A new perspective on this modern tool.

Part of the Real Food for Busy People online video cooking class are lessons on how to use a pressure cooker. In the video preview above, Heather Dessinger of The Mommypotamus demonstrates how to use a pressure cooker to make a roast that’s frozen to succulent in 1.5 hours!

Sally Fallon Morrel’s revised position

As some of you know, Sally Fallon Morell doesn’t recommend that we use pressure cookers in her book Nourishing Traditions on page 68 of the Introduction and on page 453 of the Grain and Legume section:

Pressure Cooker: This is another relative newcomer to the culinary scene. The danger is that pressure cookers cook foods too quickly and at temperatures above the boiling point. A flameproof casserole is ideal for grains as well as for stews. Traditional cuisines always call for a long, slow cooking of grains and legumes.

We do not recommend the pressure cooker for grains because it cooks them too quickly.

Sally explained to me in an email conversation that her objection has been that pressure cookers are “a modern technology and we just have no idea what they do to our food. Best to err on the side of caution.”

However, since the publication of an article by Kristen Michaelis of Food Renegade about pressure cookers, Sally has written to me, “Yes, I have read that article, very interesting.  Fine with me if folks use them, although I would not use them for beans, I think it cooks them too fast.” She elaborated about what changed her mind: “Ann Marie [Michaels of Cheeseslave] came up with information to indicate that the heat in a pressure cooker is not that much higher than boiling, so this is new information indicating that it might not be so bad at all.”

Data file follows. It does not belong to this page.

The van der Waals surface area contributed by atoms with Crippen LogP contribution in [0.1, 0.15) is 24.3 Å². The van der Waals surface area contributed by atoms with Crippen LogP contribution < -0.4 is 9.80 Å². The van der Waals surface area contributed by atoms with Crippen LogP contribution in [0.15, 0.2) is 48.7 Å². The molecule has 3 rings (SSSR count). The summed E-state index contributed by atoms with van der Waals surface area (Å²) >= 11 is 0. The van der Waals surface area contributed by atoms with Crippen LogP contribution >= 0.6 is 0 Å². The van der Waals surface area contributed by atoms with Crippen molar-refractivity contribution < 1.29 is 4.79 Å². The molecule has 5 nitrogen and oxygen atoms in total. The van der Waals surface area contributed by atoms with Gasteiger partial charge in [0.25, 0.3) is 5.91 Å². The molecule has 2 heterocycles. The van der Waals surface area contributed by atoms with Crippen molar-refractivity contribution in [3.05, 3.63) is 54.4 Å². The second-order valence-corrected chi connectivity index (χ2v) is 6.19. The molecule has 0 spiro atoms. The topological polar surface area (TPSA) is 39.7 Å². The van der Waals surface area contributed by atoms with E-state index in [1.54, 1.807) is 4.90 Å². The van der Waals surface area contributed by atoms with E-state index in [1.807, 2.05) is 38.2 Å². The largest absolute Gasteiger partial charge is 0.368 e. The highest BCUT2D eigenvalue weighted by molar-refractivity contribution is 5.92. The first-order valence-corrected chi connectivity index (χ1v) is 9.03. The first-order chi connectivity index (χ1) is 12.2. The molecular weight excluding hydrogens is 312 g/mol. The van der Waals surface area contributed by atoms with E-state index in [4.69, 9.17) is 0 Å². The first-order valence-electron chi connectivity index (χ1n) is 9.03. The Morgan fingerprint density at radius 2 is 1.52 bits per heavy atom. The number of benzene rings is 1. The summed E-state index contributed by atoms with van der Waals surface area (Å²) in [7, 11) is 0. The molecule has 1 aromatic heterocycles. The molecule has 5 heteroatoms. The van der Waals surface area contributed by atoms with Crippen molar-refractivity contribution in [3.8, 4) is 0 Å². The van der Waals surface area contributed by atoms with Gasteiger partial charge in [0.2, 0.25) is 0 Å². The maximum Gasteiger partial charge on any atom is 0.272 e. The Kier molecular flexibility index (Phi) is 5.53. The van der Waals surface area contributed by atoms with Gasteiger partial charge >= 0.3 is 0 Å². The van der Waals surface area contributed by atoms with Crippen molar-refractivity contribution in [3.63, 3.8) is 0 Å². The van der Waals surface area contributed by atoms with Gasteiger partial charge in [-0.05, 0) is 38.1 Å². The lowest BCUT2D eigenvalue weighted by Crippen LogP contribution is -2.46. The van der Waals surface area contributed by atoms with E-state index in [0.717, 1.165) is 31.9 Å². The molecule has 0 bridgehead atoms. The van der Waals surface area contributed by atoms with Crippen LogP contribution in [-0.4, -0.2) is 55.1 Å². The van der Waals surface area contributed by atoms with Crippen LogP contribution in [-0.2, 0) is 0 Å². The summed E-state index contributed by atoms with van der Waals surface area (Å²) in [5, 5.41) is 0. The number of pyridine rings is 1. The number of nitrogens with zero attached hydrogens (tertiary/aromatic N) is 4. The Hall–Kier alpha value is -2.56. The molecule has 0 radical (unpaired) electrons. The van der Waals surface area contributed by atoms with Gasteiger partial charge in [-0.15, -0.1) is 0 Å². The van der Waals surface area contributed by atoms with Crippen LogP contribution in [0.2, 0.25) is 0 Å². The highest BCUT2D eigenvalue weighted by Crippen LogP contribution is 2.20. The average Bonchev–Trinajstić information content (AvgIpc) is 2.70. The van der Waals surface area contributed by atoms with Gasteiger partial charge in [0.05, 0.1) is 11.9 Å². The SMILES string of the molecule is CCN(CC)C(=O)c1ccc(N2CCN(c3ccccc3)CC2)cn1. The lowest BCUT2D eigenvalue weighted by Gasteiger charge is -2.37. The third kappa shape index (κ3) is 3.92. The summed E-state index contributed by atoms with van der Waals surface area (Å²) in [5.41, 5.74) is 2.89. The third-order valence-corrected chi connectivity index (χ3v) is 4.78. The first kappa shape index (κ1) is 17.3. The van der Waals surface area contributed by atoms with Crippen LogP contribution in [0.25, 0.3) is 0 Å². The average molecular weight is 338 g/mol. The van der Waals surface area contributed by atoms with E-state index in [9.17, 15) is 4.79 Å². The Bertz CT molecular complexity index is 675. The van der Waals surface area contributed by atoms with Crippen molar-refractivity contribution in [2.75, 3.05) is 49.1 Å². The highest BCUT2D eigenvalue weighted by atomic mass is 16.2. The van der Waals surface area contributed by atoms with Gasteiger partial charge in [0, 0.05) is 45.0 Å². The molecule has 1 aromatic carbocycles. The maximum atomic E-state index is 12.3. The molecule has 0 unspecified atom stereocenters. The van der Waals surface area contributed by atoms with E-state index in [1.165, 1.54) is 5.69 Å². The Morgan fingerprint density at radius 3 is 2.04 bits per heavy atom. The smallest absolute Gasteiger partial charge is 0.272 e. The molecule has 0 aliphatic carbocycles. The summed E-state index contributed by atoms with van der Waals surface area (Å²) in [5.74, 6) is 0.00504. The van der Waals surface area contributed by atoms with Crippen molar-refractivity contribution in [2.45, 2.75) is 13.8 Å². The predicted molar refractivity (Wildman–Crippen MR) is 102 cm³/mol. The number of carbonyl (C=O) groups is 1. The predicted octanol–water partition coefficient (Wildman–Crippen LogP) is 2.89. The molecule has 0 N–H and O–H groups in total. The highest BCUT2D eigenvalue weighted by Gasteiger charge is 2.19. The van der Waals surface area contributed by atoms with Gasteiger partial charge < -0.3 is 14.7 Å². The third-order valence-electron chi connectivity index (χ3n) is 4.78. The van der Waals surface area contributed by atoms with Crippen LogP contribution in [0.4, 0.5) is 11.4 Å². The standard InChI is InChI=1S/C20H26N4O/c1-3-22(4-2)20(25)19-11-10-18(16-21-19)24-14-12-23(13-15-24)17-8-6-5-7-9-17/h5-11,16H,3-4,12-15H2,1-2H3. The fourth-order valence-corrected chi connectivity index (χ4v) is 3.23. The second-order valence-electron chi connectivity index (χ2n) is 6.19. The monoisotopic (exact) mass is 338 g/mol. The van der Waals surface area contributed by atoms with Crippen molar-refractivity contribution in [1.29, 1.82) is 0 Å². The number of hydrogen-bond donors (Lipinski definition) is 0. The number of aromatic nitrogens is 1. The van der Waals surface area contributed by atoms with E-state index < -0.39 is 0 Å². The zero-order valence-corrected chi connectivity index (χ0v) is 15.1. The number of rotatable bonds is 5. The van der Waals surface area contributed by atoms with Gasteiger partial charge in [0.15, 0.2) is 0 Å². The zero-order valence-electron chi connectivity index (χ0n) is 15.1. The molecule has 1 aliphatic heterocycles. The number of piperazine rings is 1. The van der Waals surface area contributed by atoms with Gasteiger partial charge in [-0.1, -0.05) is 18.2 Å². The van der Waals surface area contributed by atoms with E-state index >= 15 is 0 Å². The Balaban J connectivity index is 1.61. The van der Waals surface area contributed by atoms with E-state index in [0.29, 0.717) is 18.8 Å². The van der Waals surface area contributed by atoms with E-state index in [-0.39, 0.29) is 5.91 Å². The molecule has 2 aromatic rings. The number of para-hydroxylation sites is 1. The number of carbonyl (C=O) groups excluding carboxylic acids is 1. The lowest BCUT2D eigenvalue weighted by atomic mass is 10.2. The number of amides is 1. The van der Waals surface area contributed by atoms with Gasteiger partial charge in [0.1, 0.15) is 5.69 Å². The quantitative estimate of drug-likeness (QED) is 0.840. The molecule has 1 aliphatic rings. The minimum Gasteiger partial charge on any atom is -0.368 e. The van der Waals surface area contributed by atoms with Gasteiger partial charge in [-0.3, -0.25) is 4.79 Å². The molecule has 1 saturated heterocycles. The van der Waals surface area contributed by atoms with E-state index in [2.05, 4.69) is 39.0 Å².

In Kristen Michael’s article, she asserts: “Turns out, pressure cooking may be the best possible way to cook your soaked beans and grains!” However, Sally Fallon Morell appears to continue to disagree on this point as she recently explained to me: “For beans, you want to soak and then a long, long cooking.  All the antinutrients might not be broken down with the short time of a pressure cooker.”


This article was first published in August of 2013. Sally has more recently written to me in February of 2016: “I don’t have one [a pressure cooker] because I am very happy with my slow cooker. Some people love them and they get a very gelatinous broth.  However, the temp does go above 212 degrees and we don’t know the consequences of that.”

I personally have decided to go for low and slow – low temperature and slow cooking, and don’t use a pressure cooker.

The Real Food for Busy People class has a promotion until August 15. The price has been reduced to up to 65% of the full tuition. You’ll receive lifetime access to the content!  Lessons include much more than how to use  a pressure cooker!  You’ll also learn  how to use the following time-saving tools:

  • Slow cooker
  • Food processor
  • Dehydrator
  • Rice cooker
  • Chest freezer
  • Vitamix blender

Sign up now before the promotion ends! –> http://bit.ly/12nT3wZ

If you don’t already, do you think you’ll use a pressure cooker now?